Environment groups return from Central Kalimantan with positive evidence of continuing illegal logging

Feature story - February 10, 2004
Greenpeace has returned to Jakarta having witnessed evidence of illegal logging in Kalimantan in the company of national NGO representatives.

National NGOs WALHI/Friends of the Earth Indonesia, Forest Watch Indonesia and Telapak accompanied the crew of the Rainbow Warrior to witness illegal logging operations in Central Kalimantan. During the last week the organisations have seen evidence of illegal and destructive logging in three locations around Pangkalan Bun, Kuala Pembuang. These locations are all near the Tanjung Puting National Park.

"We are glad that we have been to Kalimantan at the request of our partner NGOs, and are deeply moved to have witnessed more evidence of the destruction of the forests of the Asia-Pacific" said Stephen Campbell of Greenpeace. "But the things that we have seen are just the tip of the iceberg. It is clear that the illegal and destructive logging in Indonesia is the number one environmental issue in this country, and we are going to increase our efforts to pressure governments to act."

On Thursday the groups discovered a bulk carrier, the GREVENO loading with potentially illegal plywood, and called on the Indonesian government to take strong measures to prevent the shipment. The plywood documented onboard the GREVENO comes from the Korindo Mill, located next to the Tanjung Puting National Park. The Indonesian government has found that this mill has used illegal timber in its operations in the past, and is currently making further inquires regarding the legality of the shipment.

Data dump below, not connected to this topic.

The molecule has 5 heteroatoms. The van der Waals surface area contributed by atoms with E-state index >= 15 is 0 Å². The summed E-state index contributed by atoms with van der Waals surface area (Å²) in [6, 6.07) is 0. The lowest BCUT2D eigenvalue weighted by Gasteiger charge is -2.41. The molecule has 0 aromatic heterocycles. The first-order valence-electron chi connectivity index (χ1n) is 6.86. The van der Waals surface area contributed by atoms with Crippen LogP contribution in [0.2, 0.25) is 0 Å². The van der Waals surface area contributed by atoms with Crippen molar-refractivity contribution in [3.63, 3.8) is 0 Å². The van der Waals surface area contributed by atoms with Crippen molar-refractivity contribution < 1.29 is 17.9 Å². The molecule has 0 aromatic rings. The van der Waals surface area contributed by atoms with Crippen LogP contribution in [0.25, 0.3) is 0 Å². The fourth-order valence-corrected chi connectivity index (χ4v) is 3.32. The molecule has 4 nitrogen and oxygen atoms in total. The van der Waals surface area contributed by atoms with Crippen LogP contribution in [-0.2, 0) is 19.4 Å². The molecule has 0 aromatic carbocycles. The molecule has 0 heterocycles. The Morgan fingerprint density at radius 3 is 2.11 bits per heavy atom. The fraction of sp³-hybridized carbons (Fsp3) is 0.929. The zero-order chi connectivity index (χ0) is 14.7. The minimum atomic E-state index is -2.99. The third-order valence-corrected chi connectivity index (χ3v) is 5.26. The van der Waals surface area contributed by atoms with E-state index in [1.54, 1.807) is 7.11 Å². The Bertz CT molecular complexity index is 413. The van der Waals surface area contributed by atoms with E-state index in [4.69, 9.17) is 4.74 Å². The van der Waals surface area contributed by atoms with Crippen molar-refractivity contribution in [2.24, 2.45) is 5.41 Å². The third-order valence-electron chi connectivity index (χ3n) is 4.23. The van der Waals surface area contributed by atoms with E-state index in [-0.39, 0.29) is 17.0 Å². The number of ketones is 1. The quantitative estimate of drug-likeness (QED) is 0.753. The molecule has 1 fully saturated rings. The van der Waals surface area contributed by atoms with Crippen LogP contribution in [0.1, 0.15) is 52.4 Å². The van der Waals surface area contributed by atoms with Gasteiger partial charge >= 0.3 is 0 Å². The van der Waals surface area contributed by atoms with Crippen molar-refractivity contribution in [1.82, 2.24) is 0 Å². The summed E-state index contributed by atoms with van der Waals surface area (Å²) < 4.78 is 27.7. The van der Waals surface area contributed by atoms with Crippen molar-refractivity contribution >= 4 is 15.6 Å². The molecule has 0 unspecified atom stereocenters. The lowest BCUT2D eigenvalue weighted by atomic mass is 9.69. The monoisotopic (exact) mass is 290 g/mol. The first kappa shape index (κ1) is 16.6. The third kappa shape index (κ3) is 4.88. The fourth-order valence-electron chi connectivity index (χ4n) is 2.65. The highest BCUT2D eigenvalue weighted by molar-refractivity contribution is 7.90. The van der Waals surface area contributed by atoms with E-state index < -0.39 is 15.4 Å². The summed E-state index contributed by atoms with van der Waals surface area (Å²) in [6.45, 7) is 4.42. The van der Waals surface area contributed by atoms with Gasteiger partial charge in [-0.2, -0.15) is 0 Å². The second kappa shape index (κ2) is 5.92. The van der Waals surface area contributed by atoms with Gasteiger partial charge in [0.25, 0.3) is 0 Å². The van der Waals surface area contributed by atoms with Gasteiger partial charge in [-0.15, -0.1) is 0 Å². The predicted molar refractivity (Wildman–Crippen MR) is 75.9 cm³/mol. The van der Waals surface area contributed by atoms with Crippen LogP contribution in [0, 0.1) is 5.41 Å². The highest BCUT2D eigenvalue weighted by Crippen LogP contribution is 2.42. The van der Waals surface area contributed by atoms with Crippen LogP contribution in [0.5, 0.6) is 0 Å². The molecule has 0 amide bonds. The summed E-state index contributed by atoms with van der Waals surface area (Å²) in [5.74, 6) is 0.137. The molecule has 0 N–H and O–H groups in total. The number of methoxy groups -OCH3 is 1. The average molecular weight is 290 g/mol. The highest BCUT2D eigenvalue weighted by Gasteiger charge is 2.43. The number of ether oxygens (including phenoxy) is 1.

"It is difficult to enforce the law when almost every aspect of law enforcement has been cancered by corruption," said Hapsoro of Telapak. "To combat illegal logging is combating corruption. The key- action of law enforcement is timber shipment monitoring, but that's just a start. Serious follow-up actions of any illegal timber transportation must also take place."

"As a tip of an iceberg, illegal logging problems have at least these roots: unfair global timber trade, rampant corruption, and non-participatory approach in forest management. A radical solution is needed, and the Indonesian government has the biggest responsibility to solve these problems. If they fail, they will loose their legitimacy", said Rama Ardana of Forest Watch Indonesia.

Ade Fadli of WALHI/Friends of The Earth Indonesia said, "To solve destructive logging problems, both illegal and legal, we need a change in the natural resources management paradigm. We call on the Indonesian government to recognize communities' right to manage their own natural resources and to impose a logging moratorium. Also we call on consumer country governments not to buy tropical timber."

Greenpeace is highlighting the plight of the world's last remaining ancient forests and the depletion of the oceans in the lead up to the summit for life on earth-the UN meeting of the Convention for Biological Diversity- which is currently taking place in Kuala Lumpur, Malaysia in February. Greenpeace is urging governments to protect life in all its diversity, indigenous people's rights and cultural variety by providing money for protection of life on land and sea. World governments must also ban large scale industrial activity in all sensitive areas and establish a network of land and marine protected areas with effective law enforcement and management.

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